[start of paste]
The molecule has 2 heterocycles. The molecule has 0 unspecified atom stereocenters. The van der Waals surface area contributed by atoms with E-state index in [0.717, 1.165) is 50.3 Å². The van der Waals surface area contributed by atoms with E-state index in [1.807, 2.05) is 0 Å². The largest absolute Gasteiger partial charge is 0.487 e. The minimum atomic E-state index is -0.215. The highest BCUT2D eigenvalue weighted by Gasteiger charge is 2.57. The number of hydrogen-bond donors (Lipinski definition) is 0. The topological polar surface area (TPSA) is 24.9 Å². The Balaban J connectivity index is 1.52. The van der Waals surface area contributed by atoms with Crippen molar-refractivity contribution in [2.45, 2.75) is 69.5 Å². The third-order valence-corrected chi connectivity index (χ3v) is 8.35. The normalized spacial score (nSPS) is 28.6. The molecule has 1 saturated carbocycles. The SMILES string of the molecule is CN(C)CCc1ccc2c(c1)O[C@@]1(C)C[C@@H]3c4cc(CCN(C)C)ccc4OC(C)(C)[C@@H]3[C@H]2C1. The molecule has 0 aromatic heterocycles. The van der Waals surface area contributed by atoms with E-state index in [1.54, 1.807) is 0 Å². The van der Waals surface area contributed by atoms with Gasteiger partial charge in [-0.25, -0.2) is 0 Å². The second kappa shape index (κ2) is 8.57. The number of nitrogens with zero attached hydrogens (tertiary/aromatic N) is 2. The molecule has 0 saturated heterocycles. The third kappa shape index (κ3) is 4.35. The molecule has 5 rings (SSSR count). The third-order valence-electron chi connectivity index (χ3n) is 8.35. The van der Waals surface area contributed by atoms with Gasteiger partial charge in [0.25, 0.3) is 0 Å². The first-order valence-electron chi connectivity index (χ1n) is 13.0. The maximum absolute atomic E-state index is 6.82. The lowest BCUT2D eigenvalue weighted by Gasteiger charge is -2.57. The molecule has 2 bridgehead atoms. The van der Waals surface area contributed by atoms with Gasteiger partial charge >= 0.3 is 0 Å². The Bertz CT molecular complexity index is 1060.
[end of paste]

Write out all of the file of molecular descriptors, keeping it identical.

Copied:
The molecule has 2 heterocycles. The molecule has 0 unspecified atom stereocenters. The van der Waals surface area contributed by atoms with E-state index in [0.717, 1.165) is 50.3 Å². The van der Waals surface area contributed by atoms with E-state index in [1.807, 2.05) is 0 Å². The largest absolute Gasteiger partial charge is 0.487 e. The minimum atomic E-state index is -0.215. The highest BCUT2D eigenvalue weighted by Gasteiger charge is 2.57. The number of hydrogen-bond donors (Lipinski definition) is 0. The topological polar surface area (TPSA) is 24.9 Å². The Balaban J connectivity index is 1.52. The van der Waals surface area contributed by atoms with Crippen molar-refractivity contribution in [2.45, 2.75) is 69.5 Å². The third-order valence-corrected chi connectivity index (χ3v) is 8.35. The normalized spacial score (nSPS) is 28.6. The molecule has 1 saturated carbocycles. The SMILES string of the molecule is CN(C)CCc1ccc2c(c1)O[C@@]1(C)C[C@@H]3c4cc(CCN(C)C)ccc4OC(C)(C)[C@@H]3[C@H]2C1. The molecule has 0 aromatic heterocycles. The van der Waals surface area contributed by atoms with E-state index in [1.54, 1.807) is 0 Å². The van der Waals surface area contributed by atoms with Gasteiger partial charge in [-0.25, -0.2) is 0 Å². The second kappa shape index (κ2) is 8.57. The number of nitrogens with zero attached hydrogens (tertiary/aromatic N) is 2. The molecule has 0 saturated heterocycles. The third kappa shape index (κ3) is 4.35. The molecule has 5 rings (SSSR count). The third-order valence-electron chi connectivity index (χ3n) is 8.35. The van der Waals surface area contributed by atoms with Gasteiger partial charge in [0.25, 0.3) is 0 Å². The first-order valence-electron chi connectivity index (χ1n) is 13.0. The maximum absolute atomic E-state index is 6.82. The lowest BCUT2D eigenvalue weighted by Gasteiger charge is -2.57. The molecule has 2 bridgehead atoms. The van der Waals surface area contributed by atoms with Gasteiger partial charge >= 0.3 is 0 Å². The Bertz CT molecular complexity index is 1060.